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Chrysler Portfolio Segment Mix Shifting to Smaller, More Fuel Efficient Vehicles; 25% Improvement in Portfolio Fuel Economy by 2014

Chryslerproduct1
Projected shift in volume and segment mix. Click to enlarge.

Chrysler’s worldwide product plan for 2010-2014 envisions a shift in its portfolio segment mix. Micro through mid-size vehicles will increase from 45% to 58% of volume, while large and full-size segments will decline from 55% to 42% of volume, said Joe Veltri, Vice President - Product Planning, Chrysler Group.

Chrysler estimates that diesel engines will represent 14% of its portfolio in 2014, compared to 9% in 2010. Four-cylinder gasoline engines will increase their share to 38% from 19%, Veltri said.

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Shift in the engine mix. Click to enlarge.

On the other side of the balance, 6-cylinder gasoline engines will drop to a 37% share in the portfolio from 54% in 2010. Eight-cylinder gasoline engines will drop to 11% in 2014 from 18% in 2010.

On the four-cylinder engine side, Chrysler will use both the Fiat 1.4L engine family as well as its world gasoline engine enhanced by Multiair technology. (Earlier post.)

By 2104, about 56% of Chrysler Group’s worldwide car volume will originate on a Fiat platform.

Comments

ejj

I really hope they can succeed but I have my doubts. Detroit is notorious for a mentality that is not "if it ain't broke, don't fix it" but instead "if it isn't broke, fix it until it is".

arnold

So diesels will fix ?,
While I'm at it Fiat have various outstanding (albeit historic) are representations. Thinking the wheel tractors, 123?13/2? rear Wd and the upside down gearbox of the same 1.3 liter Front wheel drive sports from (my 70's era ) sports mid engine classic.

Every Co's fallible l go there.

arnold

let's not go there.

Ken

I think Chrysler is too far gone and the relentless jaws of economics must them into particles.

Fiat shows little or no interest in putting in hard cash. But they can supply technology and hope to draw in government money. Too big to fail?

Fiat has been on a growth binge making alliances and/or buying when they don't have to use their own money. That might work if the world economy turns strongly upward. Otherwise I can't see how they can win.

These announcements themselves don't mean much. Marketing must praise and push what they have no matter how uncompetitive it is.

Ken

I think Chrysler is too far gone and the relentless jaws of economics must them into particles.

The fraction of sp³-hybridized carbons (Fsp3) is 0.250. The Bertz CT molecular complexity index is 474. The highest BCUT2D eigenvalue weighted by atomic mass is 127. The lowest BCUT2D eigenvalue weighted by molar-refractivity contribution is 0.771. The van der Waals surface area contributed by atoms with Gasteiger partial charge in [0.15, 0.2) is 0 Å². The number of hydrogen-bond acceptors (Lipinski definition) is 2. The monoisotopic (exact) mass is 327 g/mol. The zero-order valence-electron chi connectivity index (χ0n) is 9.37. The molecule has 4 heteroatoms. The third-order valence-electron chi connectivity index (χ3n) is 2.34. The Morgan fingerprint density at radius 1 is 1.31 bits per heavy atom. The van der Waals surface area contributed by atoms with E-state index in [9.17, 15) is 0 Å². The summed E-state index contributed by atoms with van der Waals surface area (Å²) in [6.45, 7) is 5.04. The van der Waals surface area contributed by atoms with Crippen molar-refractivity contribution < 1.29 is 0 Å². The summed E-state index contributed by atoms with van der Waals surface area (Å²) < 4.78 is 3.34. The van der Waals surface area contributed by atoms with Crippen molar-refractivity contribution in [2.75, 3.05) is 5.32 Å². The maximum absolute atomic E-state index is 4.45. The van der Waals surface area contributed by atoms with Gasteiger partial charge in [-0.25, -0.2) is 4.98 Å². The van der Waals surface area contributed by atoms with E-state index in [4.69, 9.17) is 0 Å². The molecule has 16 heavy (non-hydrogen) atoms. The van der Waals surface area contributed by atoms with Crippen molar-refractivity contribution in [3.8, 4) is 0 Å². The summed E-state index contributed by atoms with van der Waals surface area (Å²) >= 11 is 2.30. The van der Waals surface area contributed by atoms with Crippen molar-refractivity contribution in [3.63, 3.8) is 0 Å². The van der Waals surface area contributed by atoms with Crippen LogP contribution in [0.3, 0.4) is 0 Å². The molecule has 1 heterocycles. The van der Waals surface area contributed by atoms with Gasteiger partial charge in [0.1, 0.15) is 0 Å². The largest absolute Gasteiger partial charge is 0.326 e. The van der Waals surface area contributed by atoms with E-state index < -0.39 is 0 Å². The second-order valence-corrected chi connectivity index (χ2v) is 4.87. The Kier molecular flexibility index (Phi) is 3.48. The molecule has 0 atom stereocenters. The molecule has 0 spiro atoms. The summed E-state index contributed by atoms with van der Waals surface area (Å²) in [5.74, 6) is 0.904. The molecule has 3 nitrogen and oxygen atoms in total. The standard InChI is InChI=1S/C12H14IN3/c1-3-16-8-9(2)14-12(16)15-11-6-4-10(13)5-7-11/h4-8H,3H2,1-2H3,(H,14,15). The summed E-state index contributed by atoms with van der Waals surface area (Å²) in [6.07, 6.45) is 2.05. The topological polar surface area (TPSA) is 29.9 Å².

Fiat shows little or no interest in putting in hard cash. But they can supply technology and hope to draw in government money. Too big to fail?

Fiat has been on a growth binge making alliances and/or buying when they don't have to use their own money. That might work if the world economy turns strongly upward. Otherwise I can't see how they can win.

These announcements themselves don't mean much. Marketing must praise and push what they have no matter how uncompetitive it is.

wintermane2000

The basic problem with both crysler and gm is they are very dependant on republican car buyers who now wont touch em.

ejj

Uhhh based on who I normally see driving the Chrysler 300, I really don't think they vote republican. Dodge Ram trucks - maybe...but remember a lot of contractors that buy trucks are in also unions. Is GM, which is making most of its money in China and Brazil right now, selling all those cars to republicans in those countries?

HarveyD

Producing more fuel efficient lighter vehicles is a very short term (5 to 10 years) fix.

Latest refusal by Chrysler and Associates to produce electrified vehicles will cost them dearly within 5 to 10 years.

Chapter 7 is around the corner by 2020 unless a change of attitude is implemented soon.

GM, thanks to GM China, GM Brazil and soon GM India and even GM (East) Europe + $$ B from US government may have a better chance to survive as a worldwide producer.

Local (USA + Canada) production may be left to Ford (and foreign manufacturers) in the not too distant future.

Nissan-Renault, BYD, Tata, Toyota, Honda, Hyunday and a few other Chinese manufacturers may produce most of the first generation electrified vehicles. All others will have to catch up to survive.

ToppaTom

“Latest refusal by Chrysler and Associates to produce electrified vehicles will cost them dearly within 5 to 10 years. .. .. Nissan-Renault, BYD, Tata, Toyota, Honda, Hyunday and a few other Chinese manufacturers may produce most of the first generation electrified vehicles. All others will have to catch up to survive.”

This is too much like that tired old myth that companies that do not get into EVs, 5 to 10 years before they catch, on will miss out.

A production EV does not require many years of development – it requires cheap batteries – that’s about it.

It has been 10 years since GM abandoned the EV1, yet some still argue that GM would be ahead now, if it had persevered.
Ridiculous, particularly since the EV1 was less viable than the Insight I, which itself was abandoned - by Honda, by the public and by the readers of this site.

Nissan, BYD, Tata, Hyunday and a few other Chinese manufacturers have “caught up” almost overnight - and they STILL might be TOO EARLY.

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